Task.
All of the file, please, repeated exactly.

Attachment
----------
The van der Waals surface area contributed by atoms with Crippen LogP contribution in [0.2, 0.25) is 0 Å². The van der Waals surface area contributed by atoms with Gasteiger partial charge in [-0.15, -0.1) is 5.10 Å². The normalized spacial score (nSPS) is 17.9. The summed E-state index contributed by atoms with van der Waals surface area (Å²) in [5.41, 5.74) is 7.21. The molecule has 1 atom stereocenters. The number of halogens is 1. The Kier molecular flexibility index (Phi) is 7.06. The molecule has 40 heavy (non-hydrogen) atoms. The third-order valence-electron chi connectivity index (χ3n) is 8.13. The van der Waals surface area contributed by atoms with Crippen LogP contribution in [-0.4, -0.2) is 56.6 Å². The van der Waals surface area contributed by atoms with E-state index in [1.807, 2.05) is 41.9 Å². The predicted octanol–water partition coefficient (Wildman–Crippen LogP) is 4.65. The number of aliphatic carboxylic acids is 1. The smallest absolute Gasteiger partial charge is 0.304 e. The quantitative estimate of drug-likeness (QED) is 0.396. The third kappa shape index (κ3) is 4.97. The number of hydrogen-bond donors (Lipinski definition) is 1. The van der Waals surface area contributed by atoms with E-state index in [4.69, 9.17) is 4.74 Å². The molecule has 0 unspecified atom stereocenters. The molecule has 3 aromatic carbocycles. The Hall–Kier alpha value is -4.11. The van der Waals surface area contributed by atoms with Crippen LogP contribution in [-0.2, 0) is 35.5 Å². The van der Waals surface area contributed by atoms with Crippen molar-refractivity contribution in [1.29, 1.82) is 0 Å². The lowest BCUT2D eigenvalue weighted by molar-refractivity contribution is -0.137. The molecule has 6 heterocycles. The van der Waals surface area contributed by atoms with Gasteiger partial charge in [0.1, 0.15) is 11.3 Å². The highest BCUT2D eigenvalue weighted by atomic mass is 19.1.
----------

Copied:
The van der Waals surface area contributed by atoms with Crippen LogP contribution in [0.2, 0.25) is 0 Å². The van der Waals surface area contributed by atoms with Gasteiger partial charge in [-0.15, -0.1) is 5.10 Å². The normalized spacial score (nSPS) is 17.9. The summed E-state index contributed by atoms with van der Waals surface area (Å²) in [5.41, 5.74) is 7.21. The molecule has 1 atom stereocenters. The number of halogens is 1. The Kier molecular flexibility index (Phi) is 7.06. The molecule has 40 heavy (non-hydrogen) atoms. The third-order valence-electron chi connectivity index (χ3n) is 8.13. The van der Waals surface area contributed by atoms with Crippen LogP contribution in [-0.4, -0.2) is 56.6 Å². The van der Waals surface area contributed by atoms with E-state index in [1.807, 2.05) is 41.9 Å². The predicted octanol–water partition coefficient (Wildman–Crippen LogP) is 4.65. The number of aliphatic carboxylic acids is 1. The smallest absolute Gasteiger partial charge is 0.304 e. The quantitative estimate of drug-likeness (QED) is 0.396. The third kappa shape index (κ3) is 4.97. The number of hydrogen-bond donors (Lipinski definition) is 1. The van der Waals surface area contributed by atoms with E-state index in [4.69, 9.17) is 4.74 Å². The molecule has 0 unspecified atom stereocenters. The molecule has 3 aromatic carbocycles. The Hall–Kier alpha value is -4.11. The van der Waals surface area contributed by atoms with Crippen LogP contribution in [-0.2, 0) is 35.5 Å². The van der Waals surface area contributed by atoms with Crippen molar-refractivity contribution in [1.29, 1.82) is 0 Å². The lowest BCUT2D eigenvalue weighted by molar-refractivity contribution is -0.137. The molecule has 6 heterocycles. The van der Waals surface area contributed by atoms with Gasteiger partial charge in [0.1, 0.15) is 11.3 Å². The highest BCUT2D eigenvalue weighted by atomic mass is 19.1.